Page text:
Max Tiu

Max Tiu

The Ins and Outs of PUT and PATCH

June 12, 2016

The world of HTTP is vast! GET and POST are by far the most popular type of requests, but they'll only get you so far. Until recently, the only instances I'd ever really needed to use methods other than GET and POST were server-side while consuming others' APIs; this never proved to be an issue. Lately, however, I've been making more API requests from my own client-side apps, which has brought along some unique challenges. What if you need to update a resource? Meet PUT and PATCH.

What's the Difference?

In practice, I've found most people use the two interchangably. But there are distinct differences!

PUT is for replacing an entire resource with the new version, while PATCH is for updating parts of a resource. So, if you want to explicitly send all attributes of a resource every time you send an update request, use PUT. If you're only updating the fields that changed, use PATCH. However! PATCH is intended to transport a set of instructions detailing how to update a resource, while PUT provides a resource's attributes and values. So while I PUT request may look like this:

PUT /coffee/123
{ 'cream': null, 'sugar': 1 }

A PATCH request might look like this:

PATCH /coffee/123
 { "op": "replace", "path": "/sugar", "value": 1 }

where we are performing the op of replacing the sugar attribute's value with 1. Clearly, the structures of these requests are quite different, so it's up to you which methods you'll support in building an API. William Durand goes into more detail on PATCH's intricacies in his blog post “Please. Don't Patch Like an Idiot.”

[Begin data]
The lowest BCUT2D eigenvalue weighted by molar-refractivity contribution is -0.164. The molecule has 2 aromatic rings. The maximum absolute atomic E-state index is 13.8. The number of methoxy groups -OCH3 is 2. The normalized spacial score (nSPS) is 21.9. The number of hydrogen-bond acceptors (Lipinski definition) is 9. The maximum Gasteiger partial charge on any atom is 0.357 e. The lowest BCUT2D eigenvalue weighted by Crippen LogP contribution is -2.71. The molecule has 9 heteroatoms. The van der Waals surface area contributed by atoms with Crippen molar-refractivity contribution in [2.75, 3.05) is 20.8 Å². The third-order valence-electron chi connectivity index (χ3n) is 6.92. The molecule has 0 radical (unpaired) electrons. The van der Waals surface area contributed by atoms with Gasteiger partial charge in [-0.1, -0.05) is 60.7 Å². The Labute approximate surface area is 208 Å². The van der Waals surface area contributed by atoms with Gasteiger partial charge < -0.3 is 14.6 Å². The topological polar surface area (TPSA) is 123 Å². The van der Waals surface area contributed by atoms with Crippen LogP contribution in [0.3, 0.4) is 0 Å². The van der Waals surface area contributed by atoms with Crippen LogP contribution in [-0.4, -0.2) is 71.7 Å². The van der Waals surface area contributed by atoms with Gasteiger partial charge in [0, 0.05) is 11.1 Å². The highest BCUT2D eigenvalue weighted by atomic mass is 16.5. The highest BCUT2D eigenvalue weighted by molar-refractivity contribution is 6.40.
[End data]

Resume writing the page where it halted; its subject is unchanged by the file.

What are my OPTIONS?

OPTIONS is a method that checks the requested server to see what it will allow the client to do. Many browsers will automatically send an OPTIONS request before any PUT or PATCH request to ensure that it's allowed as part of CORS preflight checks. If you find your API is rejecting OPTIONS requests when trying to PUT or PATCH, you'll need to define the route and set the Access-Control-Allow-Methods header to include OPTIONS. If you're using Rails, the route will look something like this:

match '/my_resource/:id', to: 'my_resource#update', via: [:options]

PSA: Microsoft Edge is Busted!

One note about using PUT and PATCH client-side: these methods completely break when used in Microsoft Edge! Don't worry, it's not your fault; the latest build of Edge currently has a bug that deletes the body of any PUT or PATCH request and sets Content-Length to 0. Yes, really. No, I can't believe it either. This was pointed out by @javan, who has a wonderful demo repo explaining the problem here. Thankfully, Microsoft already has a fix for this, but it's not yet available in a public release.

What's a girl to do when you've got to support Edge, but also need to make client-side update requests to your API? I'm currently using POST as a workaround, which is awful and I hate it, but it gets the job done. The fix is relatively easy, too, especially if you're using Rails like I am. In addition to the regular resources line in your routes.rb file, you just need to explicitly route the POST method to your update action:

resources :my_resource, only: [:index, :create, :update]
post '/my_resource/:id', to: 'my_resource#update'

And in your client-side app, simply change the method you're using (PUT/PATCH) to POST. Everything should work as previously expected! No, this fix isn't ideal, as it completely goes against the HTTP Protocol. But with PUT and PATCH completely out of commission for an entire browser's worth of users, using them simply isn't an option currently. I'd love to hear any other workaround suggestions that are more Correct if you've got them!